To amuse myself, I wrote a poem using only spam terms from received comments. It’s mostly nonsense, but I thought I’d share it.

Bleak coloration connected

Create a stencil by cutting out the lines
I think it’s still Crabtree,
but he has been quiet since that non-catch on the first drive.
But then there was also this damaged brother
Consequently, so santa appears to be cited
thoughtless holocaust.
Goodness and treason,
trudged, torpedoed soul
Hunted, owned
The severe now want
considerably more why and vanity
pain-free.

Who knew spamming could be so emo?


Ritually ruined

Wait, what? November in two weeks?

I usually don’t have a hard time remembering that Halloween and Nanowrimo come smacking me in the face hand-in-hand. But with the past couple of months flying by (seriously, is this because I turned twenty-eight? That is so unfair!) I find myself sort of… lost in time.

For example, by now I would have:

  • Decorated for Halloween at home (October 1st!)
  • Decorated for Halloween at work (first work day of October)
  • Picked out a Halloween costume
  • Watched at least three black-and-white horrors or Halloween movies (I’ve only seen one – Nosferatu!)
  • Plotted out points for the Nano novel
  • Attended or planned to attend at least one ghost walk and one cemetery tour

Now, I don’t even know if I’m nano-ing, Halloween-ing or even ghost walk-ing! And you know what? I’m kind of okay with that. Maybe, instead of making use of the season, I’ll just let the season do its thing on its own, and enjoy it along the way.

Then again, that could be the cold medicine talking…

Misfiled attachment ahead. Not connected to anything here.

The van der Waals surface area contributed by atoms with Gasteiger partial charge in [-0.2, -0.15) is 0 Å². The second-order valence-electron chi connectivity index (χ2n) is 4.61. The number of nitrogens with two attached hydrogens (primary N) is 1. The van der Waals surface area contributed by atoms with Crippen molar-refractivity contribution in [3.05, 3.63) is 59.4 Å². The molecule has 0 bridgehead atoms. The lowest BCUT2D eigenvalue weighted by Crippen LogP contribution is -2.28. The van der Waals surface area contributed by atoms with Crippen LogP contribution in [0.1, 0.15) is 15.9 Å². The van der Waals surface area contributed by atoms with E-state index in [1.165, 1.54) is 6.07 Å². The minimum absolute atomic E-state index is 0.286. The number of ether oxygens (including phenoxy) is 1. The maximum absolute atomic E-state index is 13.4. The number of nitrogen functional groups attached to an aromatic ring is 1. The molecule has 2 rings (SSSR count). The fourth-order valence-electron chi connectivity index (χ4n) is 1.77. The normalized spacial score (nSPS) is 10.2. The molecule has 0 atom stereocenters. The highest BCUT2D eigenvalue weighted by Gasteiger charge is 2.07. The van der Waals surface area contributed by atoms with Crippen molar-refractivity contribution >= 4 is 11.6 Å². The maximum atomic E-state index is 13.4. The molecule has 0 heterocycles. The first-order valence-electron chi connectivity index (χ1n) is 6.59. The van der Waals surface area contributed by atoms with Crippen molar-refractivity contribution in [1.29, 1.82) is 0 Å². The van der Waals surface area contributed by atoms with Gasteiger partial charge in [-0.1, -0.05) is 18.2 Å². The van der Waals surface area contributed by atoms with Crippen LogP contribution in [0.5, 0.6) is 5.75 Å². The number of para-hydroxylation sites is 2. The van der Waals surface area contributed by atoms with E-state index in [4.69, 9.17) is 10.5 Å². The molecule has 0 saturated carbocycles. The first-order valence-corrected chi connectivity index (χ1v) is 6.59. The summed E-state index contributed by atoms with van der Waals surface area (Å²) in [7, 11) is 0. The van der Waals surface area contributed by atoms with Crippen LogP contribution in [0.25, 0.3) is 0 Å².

Nerves and doing it wrong

After experiencing the most minimal of minimal fender-benders yesterday, I found myself incredibly nervous driving to work today. The solution? To ditch my friends tonight (sorry Leanne!) and hole up in my home, under a dark blanket, away from cars, with the last few chapters of my manuscript to finish line-editing.

I’m down to those last few days. Those last moments before I finally have a polished ‘script, for the first time in my life. Before I finally get to start querying for a (gasp!omg!) agent. How does it feel?

It feels unreal. It feels like I’ve been stretching out these last few weeks, procrastinating the first (second? third?) big hurdle in getting this darn book published. It feels like I’ve forgotten everything I’ve read and learned in the past few years about query writing and the publishing industry.

It’s hard for me to do things wrong. I’m one of those crazy people who inexplicably would rather give up than fail (though in my old age, I’m starting to realize that the former is the same as the latter). I’m not any sort of perfectionist, but I hate disappointing people, disappointing myself.